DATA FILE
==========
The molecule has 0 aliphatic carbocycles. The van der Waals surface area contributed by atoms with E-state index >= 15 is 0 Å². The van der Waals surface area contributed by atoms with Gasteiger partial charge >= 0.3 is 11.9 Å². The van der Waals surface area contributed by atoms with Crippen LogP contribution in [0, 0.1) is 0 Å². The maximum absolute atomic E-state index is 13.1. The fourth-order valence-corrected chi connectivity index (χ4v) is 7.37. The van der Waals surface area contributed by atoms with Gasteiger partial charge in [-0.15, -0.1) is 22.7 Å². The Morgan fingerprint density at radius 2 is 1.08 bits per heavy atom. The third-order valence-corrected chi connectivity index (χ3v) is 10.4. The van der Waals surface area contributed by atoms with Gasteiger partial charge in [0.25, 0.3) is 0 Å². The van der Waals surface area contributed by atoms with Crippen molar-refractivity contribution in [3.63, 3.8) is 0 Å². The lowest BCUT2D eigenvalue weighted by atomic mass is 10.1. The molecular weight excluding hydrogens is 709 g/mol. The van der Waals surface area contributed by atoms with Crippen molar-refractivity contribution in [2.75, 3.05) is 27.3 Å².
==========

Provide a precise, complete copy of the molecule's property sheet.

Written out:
The molecule has 0 aliphatic carbocycles. The van der Waals surface area contributed by atoms with E-state index >= 15 is 0 Å². The van der Waals surface area contributed by atoms with Gasteiger partial charge >= 0.3 is 11.9 Å². The van der Waals surface area contributed by atoms with Crippen LogP contribution in [0, 0.1) is 0 Å². The maximum absolute atomic E-state index is 13.1. The fourth-order valence-corrected chi connectivity index (χ4v) is 7.37. The van der Waals surface area contributed by atoms with Gasteiger partial charge in [-0.15, -0.1) is 22.7 Å². The Morgan fingerprint density at radius 2 is 1.08 bits per heavy atom. The third-order valence-corrected chi connectivity index (χ3v) is 10.4. The van der Waals surface area contributed by atoms with Gasteiger partial charge in [0.25, 0.3) is 0 Å². The van der Waals surface area contributed by atoms with Crippen molar-refractivity contribution in [3.63, 3.8) is 0 Å². The lowest BCUT2D eigenvalue weighted by atomic mass is 10.1. The molecular weight excluding hydrogens is 709 g/mol. The van der Waals surface area contributed by atoms with Crippen molar-refractivity contribution in [2.75, 3.05) is 27.3 Å².